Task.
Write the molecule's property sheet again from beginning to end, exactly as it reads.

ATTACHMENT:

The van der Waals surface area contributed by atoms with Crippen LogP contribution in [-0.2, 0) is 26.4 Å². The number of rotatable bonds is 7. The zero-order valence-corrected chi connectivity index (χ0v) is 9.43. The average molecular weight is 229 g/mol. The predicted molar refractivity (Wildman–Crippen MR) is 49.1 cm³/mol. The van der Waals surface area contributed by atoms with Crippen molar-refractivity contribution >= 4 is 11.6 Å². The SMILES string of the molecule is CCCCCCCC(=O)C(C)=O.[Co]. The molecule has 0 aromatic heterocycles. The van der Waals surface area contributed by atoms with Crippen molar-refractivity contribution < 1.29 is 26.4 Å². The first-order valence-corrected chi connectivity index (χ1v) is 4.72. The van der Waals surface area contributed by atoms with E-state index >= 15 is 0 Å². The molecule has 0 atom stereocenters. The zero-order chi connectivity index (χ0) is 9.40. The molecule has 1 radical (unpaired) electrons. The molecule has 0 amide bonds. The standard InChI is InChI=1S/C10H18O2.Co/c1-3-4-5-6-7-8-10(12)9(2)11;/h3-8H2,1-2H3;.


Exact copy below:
The van der Waals surface area contributed by atoms with Crippen LogP contribution in [-0.2, 0) is 26.4 Å². The number of rotatable bonds is 7. The zero-order valence-corrected chi connectivity index (χ0v) is 9.43. The average molecular weight is 229 g/mol. The predicted molar refractivity (Wildman–Crippen MR) is 49.1 cm³/mol. The van der Waals surface area contributed by atoms with Crippen molar-refractivity contribution >= 4 is 11.6 Å². The SMILES string of the molecule is CCCCCCCC(=O)C(C)=O.[Co]. The molecule has 0 aromatic heterocycles. The van der Waals surface area contributed by atoms with Crippen molar-refractivity contribution < 1.29 is 26.4 Å². The first-order valence-corrected chi connectivity index (χ1v) is 4.72. The van der Waals surface area contributed by atoms with E-state index >= 15 is 0 Å². The molecule has 0 atom stereocenters. The zero-order chi connectivity index (χ0) is 9.40. The molecule has 1 radical (unpaired) electrons. The molecule has 0 amide bonds. The standard InChI is InChI=1S/C10H18O2.Co/c1-3-4-5-6-7-8-10(12)9(2)11;/h3-8H2,1-2H3;.